The Bureau of Land Management (BLM) Rawlins Field Office (RFO) is accepting public comments for the Phase I Wind Turbine Development environmental assessment for the Chokecherry and Sierra Madre Wind Energy Project (CCSM).
The public scoping process will include two public meetings in conjunction with the U.S. Fish and Wildlife Service from 4-6:30 p.m. on Dec. 16 at the Jeffrey Center, 315 W. Pine St., Rawlins; and Dec. 17 at the Platte Valley Community Center, 210 W. Elm Ave., Saratoga, Wyo.
The scoping meetings will provide an opportunity for the public and interested parties to ask questions one-on-one with BLM and U.S. Fish and Wildlife Service specialists, view maps and posters detailing the site-specific phases of the CCSM project, and provide written comments, according to a press release from the BLM. U.S. Fish and Wildlife Service personnel will be able to answer questions pertaining to the analysis of an Eagle Take Permit. Presentations on the project are scheduled for 4:30 and 5:30 p.m.
The CCSM Environmental Impact Statement and Record of Decision amended the Rawlins Resource Management Plan to allow for wind development, but did not identify individual turbine locations, the press release stated. Environmental assessments (EAs) are needed to analyze site-specific issues, such as the number and layout of the wind turbines.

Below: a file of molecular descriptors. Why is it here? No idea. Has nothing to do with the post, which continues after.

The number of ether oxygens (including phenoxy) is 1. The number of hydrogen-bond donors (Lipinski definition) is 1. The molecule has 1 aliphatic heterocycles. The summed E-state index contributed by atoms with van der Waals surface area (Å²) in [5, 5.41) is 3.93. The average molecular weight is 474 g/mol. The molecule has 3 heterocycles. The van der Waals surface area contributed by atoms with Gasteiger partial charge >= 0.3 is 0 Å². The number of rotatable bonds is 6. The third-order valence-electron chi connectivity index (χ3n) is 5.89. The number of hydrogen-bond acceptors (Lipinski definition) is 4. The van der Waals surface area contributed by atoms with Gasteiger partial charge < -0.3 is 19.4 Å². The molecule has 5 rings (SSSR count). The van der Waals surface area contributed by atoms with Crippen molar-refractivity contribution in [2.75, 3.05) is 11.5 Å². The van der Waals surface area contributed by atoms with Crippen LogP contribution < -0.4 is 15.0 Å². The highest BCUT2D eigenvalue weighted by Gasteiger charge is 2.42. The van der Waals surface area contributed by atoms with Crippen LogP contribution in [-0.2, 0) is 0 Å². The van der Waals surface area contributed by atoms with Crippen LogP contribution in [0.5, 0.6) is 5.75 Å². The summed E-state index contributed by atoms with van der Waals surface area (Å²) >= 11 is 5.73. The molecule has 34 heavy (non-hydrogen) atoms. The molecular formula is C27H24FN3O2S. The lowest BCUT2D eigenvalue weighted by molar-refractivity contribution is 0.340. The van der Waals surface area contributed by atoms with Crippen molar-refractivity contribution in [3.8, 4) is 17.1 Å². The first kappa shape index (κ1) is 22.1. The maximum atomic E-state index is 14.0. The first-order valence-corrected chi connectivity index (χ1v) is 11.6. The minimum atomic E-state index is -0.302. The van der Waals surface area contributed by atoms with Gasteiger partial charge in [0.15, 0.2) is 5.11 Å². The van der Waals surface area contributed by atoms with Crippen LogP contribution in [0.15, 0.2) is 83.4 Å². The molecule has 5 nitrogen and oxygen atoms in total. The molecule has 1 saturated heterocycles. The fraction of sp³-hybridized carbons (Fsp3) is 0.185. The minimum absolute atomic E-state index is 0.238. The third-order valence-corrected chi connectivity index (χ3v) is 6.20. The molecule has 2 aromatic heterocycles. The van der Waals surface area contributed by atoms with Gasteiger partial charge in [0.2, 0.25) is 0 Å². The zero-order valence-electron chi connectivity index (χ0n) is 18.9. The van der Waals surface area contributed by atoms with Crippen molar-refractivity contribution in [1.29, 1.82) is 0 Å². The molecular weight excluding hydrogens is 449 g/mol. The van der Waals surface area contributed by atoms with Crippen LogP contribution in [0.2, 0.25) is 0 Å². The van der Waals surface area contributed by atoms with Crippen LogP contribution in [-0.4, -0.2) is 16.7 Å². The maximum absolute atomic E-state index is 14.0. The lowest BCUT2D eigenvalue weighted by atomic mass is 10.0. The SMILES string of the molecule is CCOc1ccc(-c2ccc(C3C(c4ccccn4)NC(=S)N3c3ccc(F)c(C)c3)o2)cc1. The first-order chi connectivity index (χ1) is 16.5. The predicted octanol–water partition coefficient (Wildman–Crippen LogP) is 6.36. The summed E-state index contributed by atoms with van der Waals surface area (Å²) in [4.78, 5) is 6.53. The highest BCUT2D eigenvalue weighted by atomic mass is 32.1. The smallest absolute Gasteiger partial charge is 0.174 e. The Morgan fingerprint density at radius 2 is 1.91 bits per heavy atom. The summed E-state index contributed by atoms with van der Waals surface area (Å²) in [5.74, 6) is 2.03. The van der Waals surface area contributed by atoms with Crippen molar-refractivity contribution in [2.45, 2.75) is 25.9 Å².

The upcoming EA includes analysis of the layout of approximately 500 turbines, associated facilities and infrastructure in the western portion of the project area referred to as the Phase I Wind Turbine Development, the press release stated. Phase I Wind Turbine Development would be approximately 3,441 acres, with long-term disturbance estimated to be roughly 435 acres.
The proposed CCSM project consists of two wind farm sites encompassing 1,000 turbines on more than 227,638 acres of mixed public and private land located about 10 miles south of Rawlins. It is estimated that each wind turbine would generate between 1.5 to 3 megawatts (MW) of electricity, with a total capacity of 2,000 to 3,000 MW, which is enough energy to power nearly 1 million homes.